3. Grasp pistol grip lightly with right hand.
  4. Mark location of V in left hand and move swivel back to V in hand if adjustable.

Optional Step Two: Practice the Body Position, Closed

If you are not satisfied with the way the extended sitting position feels to you, try the closed sitting position. Here is how you get into the closed position.

  1. Sit down facing 45-60 degrees away from aiming area.
  2. Cross left ankle over right ankle and pull crossed ankles in close to body.
  3. Bend forward with body and rest both elbows on insides of knees.
  4. Let weight of upper body rest on legs.

Optional Step Three: Practice the Rifle Position, Closed

Next, get into closed position with a rifle, but without a sling.

  1. Get into position with the rifle following the same steps as for the extended position.
  2. Find the proper location for the left hand, mark it and move the sling swivel to that point if adjustable.

If you try both sitting positions, you must choose the best one for you and stay with it. Usually, the best sitting position is the one that gives you the best head position. A good head position lets you look through the sights comfortably while still letting your legs relax down.

Step Four: Adjust the Sling

Proper sling adjustment is done the same way in both the extended and closed positions.

  1. Form a sling loop and put the sling high on the arm.
  2. Tighten the sling keeper.
  3. Put the rifle back into position with the sling loose.
  4. Tighten the sling until it supports the weight of the rifle. A properly adjusted sling is usually shorter in sitting than in prone or kneeling.

Step Five: Align the Position

When the sling is properly adjusted in sitting, a target may be hung and the position aligned so that it points naturally at the target. Perform a position alignment check.

  1. Get into position.
  2. Aim.
  3. Look down and let the body relax into its natural position.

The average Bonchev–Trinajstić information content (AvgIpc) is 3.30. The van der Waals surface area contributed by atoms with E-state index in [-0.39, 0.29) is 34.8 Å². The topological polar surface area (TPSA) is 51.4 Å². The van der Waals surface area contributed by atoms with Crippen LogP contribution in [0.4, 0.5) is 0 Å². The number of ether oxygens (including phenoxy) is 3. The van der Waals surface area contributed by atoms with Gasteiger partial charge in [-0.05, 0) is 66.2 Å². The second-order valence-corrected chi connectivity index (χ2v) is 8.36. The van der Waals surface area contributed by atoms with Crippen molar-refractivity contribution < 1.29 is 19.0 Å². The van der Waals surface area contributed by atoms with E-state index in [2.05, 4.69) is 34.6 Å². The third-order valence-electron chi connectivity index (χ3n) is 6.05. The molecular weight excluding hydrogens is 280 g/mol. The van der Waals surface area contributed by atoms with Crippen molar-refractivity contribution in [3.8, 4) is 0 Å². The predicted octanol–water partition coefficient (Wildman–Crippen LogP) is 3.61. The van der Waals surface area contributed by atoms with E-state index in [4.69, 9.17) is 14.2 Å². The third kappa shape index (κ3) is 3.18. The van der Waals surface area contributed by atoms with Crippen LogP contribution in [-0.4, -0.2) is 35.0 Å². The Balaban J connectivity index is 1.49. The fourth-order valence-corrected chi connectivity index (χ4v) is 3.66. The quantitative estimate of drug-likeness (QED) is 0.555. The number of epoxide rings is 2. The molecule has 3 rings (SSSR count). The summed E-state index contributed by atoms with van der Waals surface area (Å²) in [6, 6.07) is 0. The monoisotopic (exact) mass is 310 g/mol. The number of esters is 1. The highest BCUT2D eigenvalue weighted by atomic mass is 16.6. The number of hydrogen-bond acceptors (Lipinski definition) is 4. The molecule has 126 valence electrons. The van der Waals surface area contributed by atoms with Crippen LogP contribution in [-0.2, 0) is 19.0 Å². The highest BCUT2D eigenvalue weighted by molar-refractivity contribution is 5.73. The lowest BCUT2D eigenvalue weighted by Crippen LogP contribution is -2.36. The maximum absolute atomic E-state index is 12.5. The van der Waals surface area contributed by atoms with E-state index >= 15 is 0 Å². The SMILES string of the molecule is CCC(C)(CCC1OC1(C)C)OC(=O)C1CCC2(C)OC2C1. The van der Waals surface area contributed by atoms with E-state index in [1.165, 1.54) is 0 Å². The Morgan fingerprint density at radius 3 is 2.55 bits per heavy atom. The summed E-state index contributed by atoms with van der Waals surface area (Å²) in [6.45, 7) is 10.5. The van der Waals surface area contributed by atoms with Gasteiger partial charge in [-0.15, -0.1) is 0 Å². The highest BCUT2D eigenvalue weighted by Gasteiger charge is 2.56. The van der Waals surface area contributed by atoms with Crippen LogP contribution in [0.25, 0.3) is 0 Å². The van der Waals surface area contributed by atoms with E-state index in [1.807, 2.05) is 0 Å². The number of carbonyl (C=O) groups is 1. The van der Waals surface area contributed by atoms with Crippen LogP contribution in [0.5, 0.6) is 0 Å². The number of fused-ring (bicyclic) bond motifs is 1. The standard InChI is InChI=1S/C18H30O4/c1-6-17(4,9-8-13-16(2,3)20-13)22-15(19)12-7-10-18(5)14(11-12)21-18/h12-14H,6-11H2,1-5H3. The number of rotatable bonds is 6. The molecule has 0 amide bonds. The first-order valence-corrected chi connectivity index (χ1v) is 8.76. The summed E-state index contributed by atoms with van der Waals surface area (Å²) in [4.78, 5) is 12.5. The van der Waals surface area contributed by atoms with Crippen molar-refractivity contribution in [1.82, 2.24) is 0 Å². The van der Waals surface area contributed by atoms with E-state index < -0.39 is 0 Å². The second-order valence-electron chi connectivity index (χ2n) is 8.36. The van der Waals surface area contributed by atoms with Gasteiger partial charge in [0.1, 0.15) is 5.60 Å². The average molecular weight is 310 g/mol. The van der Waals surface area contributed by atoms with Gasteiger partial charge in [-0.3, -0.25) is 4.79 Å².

4. After a few seconds, look up and see if the position alignment needs changing.
  5. If the rifle is pointing to the left or right, turn the entire body and rifle, pivoting on the buttocks.
  6. If the rifle is pointing high, lower it by lengthening the sling and moving the sling swivel forward.
  7. Raise the rifle by shortening the sling and moving the sling swivel back.

As you adjust the sling in the sitting position, be sure to let your legs relax down so that they support the weight of your upper body without using leg muscles to hold them up. This is one of the most important points in good sitting position shooting.

Step Six: Shoot in Position

Firing a shot sitting should be almost the same as firing a shot prone. Be sure to let the weight of your upper body and rifle relax onto your legs. Center your hold when you stop breathing. Hold as steady as you can and pull the trigger while you are holding steady.

Before live-fire in the sitting position, be sure to dry-fire several times and then shoot a group of five shots. Continue to shoot in this way, first dry-firing and then live-firing. Keep it up and you will develop excellent sitting position skills.

See more: How To Master The Kneeling Position